After preliminary votes, the Hunt Armory is set to become the Hunt Armory Ice Center. That’s right, the 90,000-square-foot armory that once housed the 28th Infantry of the Army National Guard and the 107th Field Infantry will receive an extreme makeover – ice rink edition. If all goes according to plan, the property will become the only indoor rink within city limits. The Ice Center would include one regulation hockey rink and two smaller skating rinks, along with spectator seating, party rooms, and a cafe area.
The Ace Hotel is up and running. So too is Whitfield, the restaurant within the Ace. Elements of East Side III, a multi-phase project consisting of a transit center, retail, residential, and public spaces, have been completed and others will be coming online in 2016. As it does, Google takes over even more office space in Bakery Square. Soon thereafter, Restoration Hardware could open in East Liberty with Duolingo, the language-learning app, moving in upstairs. That news comes on the heels of a potential deal that would have Schoolhouse Electric & Supply, the lighting and housewares company based in Portland, Oregon, opening an east coast base in Pittsburgh. See that? All the cool kids really are moving here.
In years past, people went downtown for work. Then they left. And living downtown simply wasn’t a thing. But now, thanks to a number of multi-million dollar initiatives, the future of downtown Pittsburgh looks more promising with each passing day. The Tower at PNC Plaza is the greenest skyscraper in the world. The Union Trust Building is trying to attract high-tech tenants. Part of the Macy’s building is becoming a hotel. Tower Two Sixty, the new 18-story high-rise on Forbes Avenue is nearing completion. And the Saks building is set to become a mixed-use retail and residential space with a garage. All that, plus plenty more restaurants planned for city add to the momentum heading into 2016.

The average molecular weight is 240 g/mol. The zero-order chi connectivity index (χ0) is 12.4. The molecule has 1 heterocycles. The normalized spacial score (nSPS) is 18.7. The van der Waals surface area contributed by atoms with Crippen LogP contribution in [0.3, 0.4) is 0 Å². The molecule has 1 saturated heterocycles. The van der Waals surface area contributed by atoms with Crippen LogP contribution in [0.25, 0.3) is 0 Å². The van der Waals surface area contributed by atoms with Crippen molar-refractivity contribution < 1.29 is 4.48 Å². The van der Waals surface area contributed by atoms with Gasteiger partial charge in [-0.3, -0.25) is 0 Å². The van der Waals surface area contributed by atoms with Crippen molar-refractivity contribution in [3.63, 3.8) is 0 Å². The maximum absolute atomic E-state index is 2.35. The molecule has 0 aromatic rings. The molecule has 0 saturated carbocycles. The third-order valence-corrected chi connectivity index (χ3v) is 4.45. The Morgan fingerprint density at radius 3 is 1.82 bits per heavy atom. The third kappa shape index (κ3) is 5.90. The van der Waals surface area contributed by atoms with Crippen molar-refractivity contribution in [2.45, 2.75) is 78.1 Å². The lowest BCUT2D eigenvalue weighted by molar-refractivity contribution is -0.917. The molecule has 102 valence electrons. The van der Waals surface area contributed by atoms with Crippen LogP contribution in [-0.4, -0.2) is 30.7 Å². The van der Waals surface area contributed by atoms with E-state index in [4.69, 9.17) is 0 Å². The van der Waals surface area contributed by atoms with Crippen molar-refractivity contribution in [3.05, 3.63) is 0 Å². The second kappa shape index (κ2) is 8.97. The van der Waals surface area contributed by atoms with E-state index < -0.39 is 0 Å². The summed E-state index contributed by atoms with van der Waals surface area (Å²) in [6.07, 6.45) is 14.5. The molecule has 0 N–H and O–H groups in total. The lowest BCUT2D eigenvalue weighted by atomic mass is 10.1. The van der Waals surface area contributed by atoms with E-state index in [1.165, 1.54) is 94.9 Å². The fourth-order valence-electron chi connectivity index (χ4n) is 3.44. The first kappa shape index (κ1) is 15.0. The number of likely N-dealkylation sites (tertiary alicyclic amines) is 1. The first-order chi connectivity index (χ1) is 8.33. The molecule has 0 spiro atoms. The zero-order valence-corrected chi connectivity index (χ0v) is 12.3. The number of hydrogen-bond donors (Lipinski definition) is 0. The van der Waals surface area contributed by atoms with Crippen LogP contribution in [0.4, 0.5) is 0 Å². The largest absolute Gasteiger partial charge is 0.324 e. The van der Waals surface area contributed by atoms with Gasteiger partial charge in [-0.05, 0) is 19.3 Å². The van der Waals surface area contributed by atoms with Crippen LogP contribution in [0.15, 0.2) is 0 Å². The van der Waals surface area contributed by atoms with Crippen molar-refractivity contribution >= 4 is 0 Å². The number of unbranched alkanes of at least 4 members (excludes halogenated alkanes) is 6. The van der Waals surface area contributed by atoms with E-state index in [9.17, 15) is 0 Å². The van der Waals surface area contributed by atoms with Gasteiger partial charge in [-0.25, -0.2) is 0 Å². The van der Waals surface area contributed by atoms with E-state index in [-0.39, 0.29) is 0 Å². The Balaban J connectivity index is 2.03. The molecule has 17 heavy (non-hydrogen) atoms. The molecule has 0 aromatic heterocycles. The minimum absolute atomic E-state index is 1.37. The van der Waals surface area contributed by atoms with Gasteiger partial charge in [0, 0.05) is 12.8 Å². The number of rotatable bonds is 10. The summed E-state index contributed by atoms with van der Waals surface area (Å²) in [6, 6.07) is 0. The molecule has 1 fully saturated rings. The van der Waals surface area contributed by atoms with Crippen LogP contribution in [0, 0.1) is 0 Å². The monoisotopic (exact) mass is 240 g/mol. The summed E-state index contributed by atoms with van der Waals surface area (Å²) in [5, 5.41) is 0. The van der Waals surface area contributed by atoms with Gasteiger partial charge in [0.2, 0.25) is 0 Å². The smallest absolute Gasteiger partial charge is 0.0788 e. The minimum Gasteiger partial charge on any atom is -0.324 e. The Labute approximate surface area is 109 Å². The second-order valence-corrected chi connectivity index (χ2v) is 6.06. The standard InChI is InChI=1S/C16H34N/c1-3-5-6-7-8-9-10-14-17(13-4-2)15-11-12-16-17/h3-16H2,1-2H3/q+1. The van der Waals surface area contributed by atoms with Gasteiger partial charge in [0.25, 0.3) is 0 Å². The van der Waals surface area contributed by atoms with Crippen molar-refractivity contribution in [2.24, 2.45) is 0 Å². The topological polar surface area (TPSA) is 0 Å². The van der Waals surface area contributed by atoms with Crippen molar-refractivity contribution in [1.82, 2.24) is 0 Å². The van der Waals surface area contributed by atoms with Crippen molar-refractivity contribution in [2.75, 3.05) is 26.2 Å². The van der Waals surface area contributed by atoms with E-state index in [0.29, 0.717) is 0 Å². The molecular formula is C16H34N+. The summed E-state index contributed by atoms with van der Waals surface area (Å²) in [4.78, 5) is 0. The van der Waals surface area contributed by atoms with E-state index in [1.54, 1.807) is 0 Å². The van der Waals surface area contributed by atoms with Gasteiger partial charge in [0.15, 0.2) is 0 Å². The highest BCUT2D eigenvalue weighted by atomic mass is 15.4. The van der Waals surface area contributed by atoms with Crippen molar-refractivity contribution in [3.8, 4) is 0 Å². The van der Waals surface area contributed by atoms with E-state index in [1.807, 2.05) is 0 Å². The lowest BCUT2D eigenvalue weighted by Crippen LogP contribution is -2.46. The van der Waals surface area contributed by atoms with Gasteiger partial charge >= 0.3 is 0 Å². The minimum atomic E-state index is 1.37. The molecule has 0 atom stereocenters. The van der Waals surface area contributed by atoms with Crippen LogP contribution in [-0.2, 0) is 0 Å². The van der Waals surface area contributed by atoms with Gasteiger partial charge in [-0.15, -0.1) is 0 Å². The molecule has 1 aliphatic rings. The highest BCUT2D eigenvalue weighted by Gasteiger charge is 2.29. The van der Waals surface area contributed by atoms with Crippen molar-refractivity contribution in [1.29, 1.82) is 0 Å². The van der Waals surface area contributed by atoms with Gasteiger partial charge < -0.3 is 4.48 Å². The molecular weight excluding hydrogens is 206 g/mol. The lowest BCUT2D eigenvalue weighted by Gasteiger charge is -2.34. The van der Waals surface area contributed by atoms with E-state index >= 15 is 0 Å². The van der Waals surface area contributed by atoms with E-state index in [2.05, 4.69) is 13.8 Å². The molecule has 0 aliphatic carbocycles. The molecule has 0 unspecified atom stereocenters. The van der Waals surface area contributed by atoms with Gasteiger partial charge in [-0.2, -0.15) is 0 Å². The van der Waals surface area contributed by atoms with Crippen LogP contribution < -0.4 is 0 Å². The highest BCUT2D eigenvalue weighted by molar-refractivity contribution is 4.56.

One of the largest redevelopment projects in the country will see Allegheny Center transformed into Nova Place. More than $100 million of renovations will overhaul outdated offices and parking spaces to create an innovation center complete with upgraded offices, collaborative workspaces, and common areas. There will also be a fitness center, restaurants, and conference center. At $24 per square foot, the space is less expensive than the average price in Pittsburgh: $27.50. The price and location on the Northside are already attraction tenants, including startup investor Innovation Works, who has already claimed 9,000 square feet of their very own. Speaking of startups, Nova Place houses Alloy 26, which is being billed as the largest coworking space in Pittsburgh.
Formerly a downtrodden neighborhood, Lawrenceville’s stock continues to rise. Spots like the Vandal, Mid-Atlantic Mercantile, Toll Gate Revival, Espresso a Mano, Wild Card, Cure and many others are already making their mark on Lawrenceville. And now, there are a number of projects underway that make the neighborhood even more move-in ready. The McCleary School on Holmes Street will become a 25-unit condominium. The Foundry at 41st will add another 182 luxury apartments to a project that also includes the restoration of “Bay 4”- a steel structure and remanent of the mill building – into public corridor for farmers markets or vendors. At the same time, there’s talk of a development that spans the block of Butler Street between 39th to 40th Streets that would convert to as many as 650 apartments, plus additional retail space. Be on the lookout for much more to come.